There is a distinct difference one can note between selfish violence and selfless violence. The men who comprised the front rank of a Greek phalanx (a square formation of spearmen) knew they had almost no chance of survival going into battle, even if their side won decisively. A policeman walking into a "shots fired" situation or a SWAT team member taking point on entry into a hostage rescue assault are not acting in their personal interests, but they are exhibiting a good degree of selflessness. Selfishness and selflessness can be defined pretty broadly, so this is not a moral rule of any sort, but it is important not to conglomerate all acts of violence, both the selfish and evil, and the selfless and noble, as the same thing.

Paternal Instinct
A father's instinctive reaction to physical harm threatened against his young son or daughter, that is either sin nature or God's nature. The Bible speaks repeatedly of God's dedication to destroying those that harm his children, which leads me to believe the latter. A protective instinct is natural, but are all natural natures sinful? There is a natural nature of selfishness and greed which is sinful, but just as love for children is both present in physical nature and in God's nature, the protective instinct can be present in both natures as well.

Assorted References
Psalms 144:1 "Blessed be the LORD my strength which teacheth my hands to war, and my fingers to fight:"

Judges 3:16 "But Ehud made him a dagger which had two edges, of a cubit length; and he did gird it under his raiment upon his right thigh."

Luke 11:21 "When a strong man armed keepeth his palace, his goods are in peace:"

Song of Solomon 3:7-8 "Behold, it is Solomon's carriage! Sixty mighty men are around it, of the mighty men of Israel. They all handle the sword, and are expert in war. Every man has his sword on his thigh, because of fear in the night."

Genesis 3:24 (First Mention) "So he drove out the man; and he placed at the east of the garden of Eden Cherubims, and a flaming sword which turned every way, to keep the way of the tree of life."

16 October 2006

Cheers, Mr. Scott, for the most propitious lending of Chesterton's "Orthodoxy". I'm into the Maniac chapter, the second, I believe, and it is quite interesting (specifically Chesterton's asserted causes of insanity). I have a nagging suspicion that to some degree his logic may take a somewhat oversimplistic view of insanity, in that his version of insanity may in actuality only represent one particular type of mental illness, among the many diverse forms known to the medical community now (but that were all lumped in together in his day). Not so much a criticism, but a defensive anticipation of external criticism. Debra had the probably-quite-boring task of achieving a Psychology degree, so I might have her read the chapter and see what she thinks from that perspective. I forgot what little I learned in my Psych 101 class. That said...I think Chesterton's argument works (in spite of any potential incompatibilities with the whole mental health issue) because he is not making a point about insanity at all. He is making a point about reason and creativity.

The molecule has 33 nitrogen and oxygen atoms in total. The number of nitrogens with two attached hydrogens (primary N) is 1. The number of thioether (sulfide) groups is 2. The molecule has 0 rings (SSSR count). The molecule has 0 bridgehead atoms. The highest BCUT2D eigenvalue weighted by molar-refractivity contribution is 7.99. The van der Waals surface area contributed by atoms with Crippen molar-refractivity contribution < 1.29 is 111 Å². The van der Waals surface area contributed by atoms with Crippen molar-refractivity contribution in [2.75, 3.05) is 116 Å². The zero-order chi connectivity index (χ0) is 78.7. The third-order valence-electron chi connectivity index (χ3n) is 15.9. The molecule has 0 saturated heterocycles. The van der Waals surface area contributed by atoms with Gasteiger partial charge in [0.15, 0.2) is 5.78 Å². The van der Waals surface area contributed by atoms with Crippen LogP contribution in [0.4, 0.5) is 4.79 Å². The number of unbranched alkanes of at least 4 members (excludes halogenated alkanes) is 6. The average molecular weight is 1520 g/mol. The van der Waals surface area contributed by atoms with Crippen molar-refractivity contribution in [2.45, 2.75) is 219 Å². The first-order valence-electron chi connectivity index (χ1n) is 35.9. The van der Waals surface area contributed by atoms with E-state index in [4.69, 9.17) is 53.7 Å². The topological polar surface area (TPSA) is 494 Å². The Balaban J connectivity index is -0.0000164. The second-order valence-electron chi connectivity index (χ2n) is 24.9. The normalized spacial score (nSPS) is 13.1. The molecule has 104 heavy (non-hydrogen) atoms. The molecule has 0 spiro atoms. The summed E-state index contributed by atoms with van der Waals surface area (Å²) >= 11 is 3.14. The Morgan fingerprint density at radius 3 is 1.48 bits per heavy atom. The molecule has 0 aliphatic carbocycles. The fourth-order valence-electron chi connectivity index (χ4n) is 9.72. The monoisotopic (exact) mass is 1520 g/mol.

I don't want to wage a holy war on the emerg[ent/ing] church movement on here, at all, but I find Chesterton and Lewis, in particular, quite refreshing when considering these movements. While I've just started it, Chesterton's "Orthodoxy" seems to be a comedy of irony, or "farce" as he puts it, that shows Mr. Chesterton coming full circle as a logical, free thinker that finds the answers in the place he leasts expect...traditions, the established church. And Chesterton was (egads!) a Roman Catholic (hisssssss). And Lewis...well, he was a member of the Church of England...not exactly that great of a church, but he accepted its faults and didn't call for a "revolution" against the established church. Nor was he a conformist or a traditionalist. In The Screwtape Letters he talks about how churchgoers can be tempted to turn their focus to the frailties of the church body itself, by looking at their neighbors and dismissing the church because it is composed of imperfection. The thinly veiled contempt of the Emergies (great new word!) for "conventional church" reminds me so much of that. The thing I like about both of these authors is that they didn't dismiss 2000 years of church history because, surprise surprise, there was sin and apathy in the churches. But anyway, don't want to open a can of worms here. If I go into a real critique of "la revolucion" I would go on for a long time and probably run the risk of being firebombed by some revolutionaries. Debra and I discuss this stuff a lot, we are analytical types. No matter, though. Movements falter and disappear, denominations come and go, revolutions and rebellions fade to footnotes of history before being squeezed out of even such insignificant notoriety by the march of time...God remains.